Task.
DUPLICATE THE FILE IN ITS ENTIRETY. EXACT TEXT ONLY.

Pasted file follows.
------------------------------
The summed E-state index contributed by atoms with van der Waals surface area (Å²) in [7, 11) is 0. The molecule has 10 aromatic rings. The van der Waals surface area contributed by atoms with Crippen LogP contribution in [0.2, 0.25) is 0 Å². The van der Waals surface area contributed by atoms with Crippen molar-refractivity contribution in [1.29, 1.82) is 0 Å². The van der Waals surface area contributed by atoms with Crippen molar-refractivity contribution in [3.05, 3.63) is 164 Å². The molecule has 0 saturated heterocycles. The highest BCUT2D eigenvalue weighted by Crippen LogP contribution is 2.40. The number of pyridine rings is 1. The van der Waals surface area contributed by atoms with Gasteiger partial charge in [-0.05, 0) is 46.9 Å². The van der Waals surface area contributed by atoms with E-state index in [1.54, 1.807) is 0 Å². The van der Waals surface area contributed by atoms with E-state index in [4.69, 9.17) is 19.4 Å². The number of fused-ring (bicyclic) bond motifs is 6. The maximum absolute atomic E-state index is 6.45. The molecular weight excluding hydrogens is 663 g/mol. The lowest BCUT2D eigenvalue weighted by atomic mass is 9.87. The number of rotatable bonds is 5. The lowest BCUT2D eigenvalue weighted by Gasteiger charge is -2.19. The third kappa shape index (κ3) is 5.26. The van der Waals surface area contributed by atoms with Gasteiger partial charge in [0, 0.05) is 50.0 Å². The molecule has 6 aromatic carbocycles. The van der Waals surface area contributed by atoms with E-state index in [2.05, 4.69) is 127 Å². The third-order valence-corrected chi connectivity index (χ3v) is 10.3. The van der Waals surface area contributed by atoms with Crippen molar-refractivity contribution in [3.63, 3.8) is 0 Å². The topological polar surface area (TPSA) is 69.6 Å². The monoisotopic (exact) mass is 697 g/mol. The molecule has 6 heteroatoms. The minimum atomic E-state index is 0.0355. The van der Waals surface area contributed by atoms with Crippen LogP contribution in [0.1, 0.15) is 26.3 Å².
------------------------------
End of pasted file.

The summed E-state index contributed by atoms with van der Waals surface area (Å²) in [7, 11) is 0. The molecule has 10 aromatic rings. The van der Waals surface area contributed by atoms with Crippen LogP contribution in [0.2, 0.25) is 0 Å². The van der Waals surface area contributed by atoms with Crippen molar-refractivity contribution in [1.29, 1.82) is 0 Å². The van der Waals surface area contributed by atoms with Crippen molar-refractivity contribution in [3.05, 3.63) is 164 Å². The molecule has 0 saturated heterocycles. The highest BCUT2D eigenvalue weighted by Crippen LogP contribution is 2.40. The number of pyridine rings is 1. The van der Waals surface area contributed by atoms with Gasteiger partial charge in [-0.05, 0) is 46.9 Å². The van der Waals surface area contributed by atoms with E-state index in [1.54, 1.807) is 0 Å². The van der Waals surface area contributed by atoms with E-state index in [4.69, 9.17) is 19.4 Å². The number of fused-ring (bicyclic) bond motifs is 6. The maximum absolute atomic E-state index is 6.45. The molecular weight excluding hydrogens is 663 g/mol. The lowest BCUT2D eigenvalue weighted by atomic mass is 9.87. The number of rotatable bonds is 5. The lowest BCUT2D eigenvalue weighted by Gasteiger charge is -2.19. The third kappa shape index (κ3) is 5.26. The van der Waals surface area contributed by atoms with Gasteiger partial charge in [0, 0.05) is 50.0 Å². The molecule has 6 aromatic carbocycles. The van der Waals surface area contributed by atoms with E-state index in [2.05, 4.69) is 127 Å². The third-order valence-corrected chi connectivity index (χ3v) is 10.3. The van der Waals surface area contributed by atoms with Crippen molar-refractivity contribution in [3.63, 3.8) is 0 Å². The topological polar surface area (TPSA) is 69.6 Å². The monoisotopic (exact) mass is 697 g/mol. The molecule has 6 heteroatoms. The minimum atomic E-state index is 0.0355. The van der Waals surface area contributed by atoms with Crippen LogP contribution in [0.1, 0.15) is 26.3 Å².